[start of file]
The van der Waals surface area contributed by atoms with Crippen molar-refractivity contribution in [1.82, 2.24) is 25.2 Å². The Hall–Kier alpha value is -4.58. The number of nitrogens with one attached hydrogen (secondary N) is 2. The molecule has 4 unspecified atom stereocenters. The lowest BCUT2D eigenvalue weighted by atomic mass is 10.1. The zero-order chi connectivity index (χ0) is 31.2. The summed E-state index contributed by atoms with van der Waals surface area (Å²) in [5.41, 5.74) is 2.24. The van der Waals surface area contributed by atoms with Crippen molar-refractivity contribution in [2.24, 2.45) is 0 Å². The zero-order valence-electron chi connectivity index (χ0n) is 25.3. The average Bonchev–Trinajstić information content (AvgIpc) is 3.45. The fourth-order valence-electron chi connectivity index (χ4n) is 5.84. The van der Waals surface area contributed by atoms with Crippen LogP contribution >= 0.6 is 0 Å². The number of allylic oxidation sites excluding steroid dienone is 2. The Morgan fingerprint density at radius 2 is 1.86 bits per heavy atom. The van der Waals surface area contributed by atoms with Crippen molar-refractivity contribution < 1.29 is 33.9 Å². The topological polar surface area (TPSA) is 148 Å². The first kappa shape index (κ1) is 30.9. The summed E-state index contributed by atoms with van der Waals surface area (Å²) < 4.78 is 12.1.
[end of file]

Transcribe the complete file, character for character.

The van der Waals surface area contributed by atoms with Crippen molar-refractivity contribution in [1.82, 2.24) is 25.2 Å². The Hall–Kier alpha value is -4.58. The number of nitrogens with one attached hydrogen (secondary N) is 2. The molecule has 4 unspecified atom stereocenters. The lowest BCUT2D eigenvalue weighted by atomic mass is 10.1. The zero-order chi connectivity index (χ0) is 31.2. The summed E-state index contributed by atoms with van der Waals surface area (Å²) in [5.41, 5.74) is 2.24. The van der Waals surface area contributed by atoms with Crippen molar-refractivity contribution in [2.24, 2.45) is 0 Å². The zero-order valence-electron chi connectivity index (χ0n) is 25.3. The average Bonchev–Trinajstić information content (AvgIpc) is 3.45. The fourth-order valence-electron chi connectivity index (χ4n) is 5.84. The van der Waals surface area contributed by atoms with Crippen LogP contribution >= 0.6 is 0 Å². The number of allylic oxidation sites excluding steroid dienone is 2. The Morgan fingerprint density at radius 2 is 1.86 bits per heavy atom. The van der Waals surface area contributed by atoms with Crippen molar-refractivity contribution < 1.29 is 33.9 Å². The topological polar surface area (TPSA) is 148 Å². The first kappa shape index (κ1) is 30.9. The summed E-state index contributed by atoms with van der Waals surface area (Å²) < 4.78 is 12.1.